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Lyoya family files wrongful death lawsuit against Grand Rapids, former police officer Schurr

From left: Pastor and friend of the Lyoya family Israel Siku, Patrick Lyoya's father Peter Lyoya, and attorney Ven Johnson.
Sarah Cwiek
Michigan Radio
From left: Pastor and friend of the Lyoya family Israel Siku, Patrick Lyoya's father Peter Lyoya, and attorney Ven Johnson.

Patrick Lyoya’s family has filed a $100 million wrongful death lawsuit against the city of Grand Rapids and former Grand Rapids police officer Christopher Schurr.

Schurr shot Lyoya, a Black man originally from the Democratic Republic of Congo, in the back of the head as the two struggled after a traffic stop, allegedly over an improper license plate. Lyoya was unarmed.

Ven Johnson, one of the lawyers representing the Lyoya family, said they will prove that Lyoya’s traffic stop was the result of racial profiling. Johnson noted that video leading up to the stop shows that Lyoya’s vehicle passed Schurr from the front, making it impossible to see his license plate without a license plate reader, which Schurr’s patrol car wasn’t equipped with. Johnson and his co-counsel, civil rights attorney Ben Crump, say that’s proof the license plate issue was just a “pretext” to pull Lyoya over based on his race.

Johnson said they’ll also show through video evidence that Lyoya was never a threat to Schurr, even as the two struggled on the ground. He pointed out that Schurr attempted to deploy his taser on Lyoya twice, but never struck him.

Johnson said that would have rendered the weapon effectively useless, and Schurr should have known that Lyoya couldn't use it against him. He also noted that during the entire incident, Lyoya appears to be trying to get away from Schurr, rather than attack him.

“You did not hear Patrick threaten the officer once,” Johnson said. “You did not see Patrick brandish, pull out a weapon of any kind. What you saw him doing is trying to just keep free of this officer's hands.”

Crump said this is a “textbook” case of racial profiling, and he hopes the outcome of this case will prove instructive to both courts and police departments.

“That is why Patrick Loyola was unjustly killed. It all started because of driving while Black,” Crump said.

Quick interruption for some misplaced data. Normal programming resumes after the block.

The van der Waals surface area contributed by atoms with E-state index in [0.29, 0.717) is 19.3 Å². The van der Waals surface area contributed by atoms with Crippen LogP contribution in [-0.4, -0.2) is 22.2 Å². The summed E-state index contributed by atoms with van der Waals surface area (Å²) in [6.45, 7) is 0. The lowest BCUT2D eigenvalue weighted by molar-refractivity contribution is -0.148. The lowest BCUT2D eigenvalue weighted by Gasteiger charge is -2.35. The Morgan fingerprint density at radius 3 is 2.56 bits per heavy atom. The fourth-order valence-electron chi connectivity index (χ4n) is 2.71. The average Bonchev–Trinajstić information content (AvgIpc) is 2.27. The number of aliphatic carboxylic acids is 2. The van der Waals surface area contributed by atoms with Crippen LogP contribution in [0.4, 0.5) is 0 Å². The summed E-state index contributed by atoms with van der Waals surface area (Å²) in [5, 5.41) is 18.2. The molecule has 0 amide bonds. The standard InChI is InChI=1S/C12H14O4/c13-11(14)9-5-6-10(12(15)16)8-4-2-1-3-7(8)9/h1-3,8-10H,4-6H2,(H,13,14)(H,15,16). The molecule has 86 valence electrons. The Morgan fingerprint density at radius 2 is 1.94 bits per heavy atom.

“It’s just important that we try to draw your attention to all the ways this could have been prevented by the police officer who was trained to deal with people in traffic stops who don't follow every order. It happens every day. They don't end up with a bullet in the back of their head.”

Peter Lyoya, Patrick’s father, attended the press conference, and wiped away tears as lawyers played the video showing Schurr shooting his son in the head as Lyoya was face-down on the ground.

Speaking through an interpreter, family pastor Israel Siku, Peter Lyoya said he has a deep well of pain and bitterness over his son’s death. He said the family filed the lawsuit in an attempt to get justice, and expressed outrage that Schurr is now out on bond while he awaits trial on second-degree murder charges over Lyoya’s killing.

“Amazingly that the man is still free, is at home with his wife and his children, and my son is buried,” Peter Lyoya said. “And Patrick is dead.”

Schurr’s lawyers in his criminal case have said that his use of lethal force was lawful under the circumstances. He was firedfrom the Grand Rapids Police Department after criminal charges were filed in June.

The lawsuit alleges that Schurr used excessive force on Lyoya, and violated his civil rights. It cites data that Lyoya family attorneys say shows Grand Rapids Police disproportionately pull over Black drivers and have received dozens of complaints about racial profiling and disparate treatment of Black citizens.

“Tragically and predictably, City’s unconstitutional policies, procedures, protocols, and customs, are the moving force behind the constitutional violations complained of here and Patrick’s death ,” the complaint reads. There’s also a state claim against Schurr for gross negligence.

A Grand Rapids spokesman says the city has yet to see the lawsuit, and will respond to it in court.

Sarah Cwiek joined Michigan Public in October 2009. As our Detroit reporter, she is helping us expand our coverage of the economy, politics, and culture in and around the city of Detroit.
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